Public comment period closed February 2, 2012 on the new "Accessibility Guidelines for Pedestrian Facilities in the Public Right-of-Way"
The Architectural and Transportation Barriers Compliance Board is proposing accessibility guidelines for the design, construction, and alteration of pedestrian facilities in the public right-of-way. The guidelines ensure that sidewalks, pedestrian street crossings, pedestrian signals, and other facilities for pedestrian circulation and use constructed or altered in the public right-of-way by state and local governments are readily accessible to and usable by pedestrians with disabilities.
When the guidelines are adopted, with or without additions and modifications, as accessibility standards in regulations issued by other federal agencies implementing the Americans with Disabilities Act, Section 504 of the Rehabilitation Act, and the Architectural Barriers Act, compliance with the accessibility standards is mandatory.
The Board held public hearings on the proposed rule in Dallas, Texas on September 12 and Washington, D.C. on November 9, 2011. The public comment period ended on February 2, 2012.
Authority and Application of the Guidelines
The proposed guidelines are developed specifically for pedestrian facilities in the public right-of-way and address conditions and constraints that exist in the public right-of-way. As discussed below under the Major Issues, the requirements in the proposed guidelines make allowances for typical roadway geometry and permit flexibility in alterations to existing facilities where existing physical constraints make it impractical to fully comply with new construction requirements. The proposed guidelines also include requirements for elements and facilities that exist only in the public right-of-way such as pedestrian signals and roundabouts.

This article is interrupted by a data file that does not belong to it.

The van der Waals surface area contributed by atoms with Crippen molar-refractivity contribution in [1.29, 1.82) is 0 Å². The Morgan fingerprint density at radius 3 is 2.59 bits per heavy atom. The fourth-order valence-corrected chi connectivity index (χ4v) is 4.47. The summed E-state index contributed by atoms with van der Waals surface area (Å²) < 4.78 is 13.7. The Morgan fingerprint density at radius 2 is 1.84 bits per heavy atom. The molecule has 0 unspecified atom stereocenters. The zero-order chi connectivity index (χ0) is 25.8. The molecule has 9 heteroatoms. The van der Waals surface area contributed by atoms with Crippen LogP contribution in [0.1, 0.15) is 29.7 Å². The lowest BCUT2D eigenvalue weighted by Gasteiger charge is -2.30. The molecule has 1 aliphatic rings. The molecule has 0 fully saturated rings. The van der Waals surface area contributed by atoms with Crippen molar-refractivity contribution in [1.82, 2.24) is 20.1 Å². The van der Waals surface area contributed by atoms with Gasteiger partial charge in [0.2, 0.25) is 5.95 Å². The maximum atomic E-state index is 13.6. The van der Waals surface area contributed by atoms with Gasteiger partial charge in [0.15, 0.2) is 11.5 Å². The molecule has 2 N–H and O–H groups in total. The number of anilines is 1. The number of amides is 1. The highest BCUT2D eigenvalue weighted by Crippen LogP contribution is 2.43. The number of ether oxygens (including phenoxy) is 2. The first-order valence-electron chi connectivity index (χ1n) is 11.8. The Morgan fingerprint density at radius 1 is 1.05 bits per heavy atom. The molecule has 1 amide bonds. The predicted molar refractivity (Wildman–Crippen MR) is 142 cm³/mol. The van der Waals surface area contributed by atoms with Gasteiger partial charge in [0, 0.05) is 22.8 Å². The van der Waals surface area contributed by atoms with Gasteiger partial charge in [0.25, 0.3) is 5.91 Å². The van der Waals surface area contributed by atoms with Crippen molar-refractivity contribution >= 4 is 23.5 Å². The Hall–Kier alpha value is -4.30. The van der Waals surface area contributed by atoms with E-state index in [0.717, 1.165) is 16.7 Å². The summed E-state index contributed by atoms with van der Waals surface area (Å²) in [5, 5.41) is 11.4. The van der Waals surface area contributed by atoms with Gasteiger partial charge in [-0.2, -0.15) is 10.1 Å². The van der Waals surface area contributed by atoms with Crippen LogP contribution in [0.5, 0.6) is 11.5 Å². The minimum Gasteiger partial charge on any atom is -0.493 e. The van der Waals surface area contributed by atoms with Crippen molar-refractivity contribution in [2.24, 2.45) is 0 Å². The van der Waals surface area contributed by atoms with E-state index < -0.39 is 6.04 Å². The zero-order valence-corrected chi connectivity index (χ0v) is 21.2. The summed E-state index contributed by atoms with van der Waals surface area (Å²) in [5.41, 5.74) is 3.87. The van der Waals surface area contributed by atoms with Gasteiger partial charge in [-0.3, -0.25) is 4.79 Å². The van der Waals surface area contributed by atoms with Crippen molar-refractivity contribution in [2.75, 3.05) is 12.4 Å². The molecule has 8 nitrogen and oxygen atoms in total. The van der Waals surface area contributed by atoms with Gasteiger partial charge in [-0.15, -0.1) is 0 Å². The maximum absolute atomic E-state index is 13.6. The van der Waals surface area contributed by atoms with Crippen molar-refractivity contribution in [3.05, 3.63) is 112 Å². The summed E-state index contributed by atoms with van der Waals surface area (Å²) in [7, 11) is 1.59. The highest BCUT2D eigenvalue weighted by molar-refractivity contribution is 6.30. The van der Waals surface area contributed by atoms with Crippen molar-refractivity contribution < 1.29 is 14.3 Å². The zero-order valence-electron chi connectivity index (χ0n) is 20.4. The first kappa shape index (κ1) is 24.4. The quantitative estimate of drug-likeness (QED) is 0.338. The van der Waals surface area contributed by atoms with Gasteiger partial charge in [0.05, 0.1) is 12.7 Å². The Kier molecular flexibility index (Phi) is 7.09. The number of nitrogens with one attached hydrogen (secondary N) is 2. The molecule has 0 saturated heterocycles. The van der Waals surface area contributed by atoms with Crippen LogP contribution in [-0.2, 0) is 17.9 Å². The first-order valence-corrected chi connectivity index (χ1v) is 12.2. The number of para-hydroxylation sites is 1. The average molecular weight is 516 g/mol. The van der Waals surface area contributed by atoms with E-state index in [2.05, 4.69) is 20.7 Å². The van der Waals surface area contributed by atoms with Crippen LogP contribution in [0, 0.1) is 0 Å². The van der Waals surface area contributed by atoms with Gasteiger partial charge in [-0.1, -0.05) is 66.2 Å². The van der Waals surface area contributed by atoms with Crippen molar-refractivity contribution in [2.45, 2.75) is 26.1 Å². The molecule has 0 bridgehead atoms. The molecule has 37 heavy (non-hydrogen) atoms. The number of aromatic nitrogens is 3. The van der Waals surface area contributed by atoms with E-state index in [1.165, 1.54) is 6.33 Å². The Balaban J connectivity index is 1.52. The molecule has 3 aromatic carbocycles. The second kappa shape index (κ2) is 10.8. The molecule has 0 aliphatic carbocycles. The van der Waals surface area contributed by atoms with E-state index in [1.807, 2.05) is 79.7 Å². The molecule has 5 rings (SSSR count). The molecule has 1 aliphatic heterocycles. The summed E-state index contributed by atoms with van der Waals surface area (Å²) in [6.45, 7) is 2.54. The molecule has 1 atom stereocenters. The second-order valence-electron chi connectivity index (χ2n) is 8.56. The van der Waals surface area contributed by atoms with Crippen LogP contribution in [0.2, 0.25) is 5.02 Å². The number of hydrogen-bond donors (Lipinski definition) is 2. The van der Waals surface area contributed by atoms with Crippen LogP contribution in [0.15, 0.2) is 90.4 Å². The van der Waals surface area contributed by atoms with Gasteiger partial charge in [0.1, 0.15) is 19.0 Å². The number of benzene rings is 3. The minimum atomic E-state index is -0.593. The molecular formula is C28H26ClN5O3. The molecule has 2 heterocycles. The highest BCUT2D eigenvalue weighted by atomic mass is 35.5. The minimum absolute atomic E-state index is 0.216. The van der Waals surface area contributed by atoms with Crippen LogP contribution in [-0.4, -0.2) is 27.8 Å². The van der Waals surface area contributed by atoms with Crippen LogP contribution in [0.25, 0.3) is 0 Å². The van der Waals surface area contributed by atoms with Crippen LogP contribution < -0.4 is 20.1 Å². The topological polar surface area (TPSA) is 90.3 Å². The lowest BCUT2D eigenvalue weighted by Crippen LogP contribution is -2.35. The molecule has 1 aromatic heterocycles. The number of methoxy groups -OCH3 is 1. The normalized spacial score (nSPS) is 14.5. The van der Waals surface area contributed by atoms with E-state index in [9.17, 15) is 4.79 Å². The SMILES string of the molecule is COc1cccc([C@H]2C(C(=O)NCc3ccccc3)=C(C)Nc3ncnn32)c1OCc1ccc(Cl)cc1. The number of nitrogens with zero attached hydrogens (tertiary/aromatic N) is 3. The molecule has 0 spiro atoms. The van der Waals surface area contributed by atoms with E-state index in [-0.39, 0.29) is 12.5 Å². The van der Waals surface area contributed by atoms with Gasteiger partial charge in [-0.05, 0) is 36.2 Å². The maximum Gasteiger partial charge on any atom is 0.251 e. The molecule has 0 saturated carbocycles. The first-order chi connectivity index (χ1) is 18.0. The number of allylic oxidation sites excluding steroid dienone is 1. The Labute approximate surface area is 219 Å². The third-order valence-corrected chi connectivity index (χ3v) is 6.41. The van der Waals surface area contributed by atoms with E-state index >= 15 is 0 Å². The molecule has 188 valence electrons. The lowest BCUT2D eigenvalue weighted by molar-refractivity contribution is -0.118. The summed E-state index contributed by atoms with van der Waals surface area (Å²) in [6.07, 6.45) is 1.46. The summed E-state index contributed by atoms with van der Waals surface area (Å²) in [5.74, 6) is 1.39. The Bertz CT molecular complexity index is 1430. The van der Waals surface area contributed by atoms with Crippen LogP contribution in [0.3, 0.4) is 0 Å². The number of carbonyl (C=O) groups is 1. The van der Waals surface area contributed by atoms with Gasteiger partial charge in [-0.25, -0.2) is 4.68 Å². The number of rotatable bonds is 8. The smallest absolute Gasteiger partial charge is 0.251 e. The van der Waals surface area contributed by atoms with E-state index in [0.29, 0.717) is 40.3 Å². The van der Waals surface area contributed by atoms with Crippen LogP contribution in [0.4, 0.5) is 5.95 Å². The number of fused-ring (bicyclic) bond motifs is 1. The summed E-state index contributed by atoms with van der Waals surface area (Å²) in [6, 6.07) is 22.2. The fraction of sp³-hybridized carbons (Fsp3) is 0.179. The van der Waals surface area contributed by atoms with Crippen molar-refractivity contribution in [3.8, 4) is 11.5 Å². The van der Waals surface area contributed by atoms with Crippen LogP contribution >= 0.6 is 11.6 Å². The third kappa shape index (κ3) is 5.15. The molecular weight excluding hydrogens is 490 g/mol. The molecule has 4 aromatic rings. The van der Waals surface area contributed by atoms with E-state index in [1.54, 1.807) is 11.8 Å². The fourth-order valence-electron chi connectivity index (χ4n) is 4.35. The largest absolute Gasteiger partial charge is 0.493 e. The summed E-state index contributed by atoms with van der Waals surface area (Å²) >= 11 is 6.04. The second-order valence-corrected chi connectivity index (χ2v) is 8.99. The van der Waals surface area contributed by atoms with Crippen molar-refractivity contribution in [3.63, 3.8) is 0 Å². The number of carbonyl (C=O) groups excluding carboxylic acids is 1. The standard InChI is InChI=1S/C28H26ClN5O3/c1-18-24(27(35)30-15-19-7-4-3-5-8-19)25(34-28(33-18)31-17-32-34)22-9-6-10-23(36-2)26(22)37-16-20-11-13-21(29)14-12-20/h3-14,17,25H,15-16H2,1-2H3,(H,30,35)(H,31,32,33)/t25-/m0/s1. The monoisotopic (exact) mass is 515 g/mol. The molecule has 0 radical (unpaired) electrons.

The Department of Transportation is responsible for issuing regulations to implement the public transportation parts of Title II of the Americans with Disabilities Act.6 The regulations issued by the Department of Transportation include accessibility standards for the design, construction, and alteration of facilities used in the provision of public transportation covered by the public transportation parts of Title II of the Americans with Disabilities Act. See 49 CFR 37.9 and Appendix A to 49 CFR part 37.
The Department of Justice is responsible for overall enforcement of Title II of the Americans with Disabilities Act. The Department of Justice has designated the Department of Transportation as the federal agency responsible for investigating complaints and conducting compliance reviews “relating to programs, services, and regulatory activities relating to transportation, including highways.” See 28 CFR 35.190 (b) (8).
Contact the U.S. Access Board
Scott Windley, Office of Technical and Information Services, Architectural and Transportation Barriers Compliance Board, 1331 F Street NW, Suite 1000, Washington, DC 20004-1111. Telephone (202) 272-0025 (voice) or (202) 272-0028 (TTY). E-mail: [email protected].
Published February 2012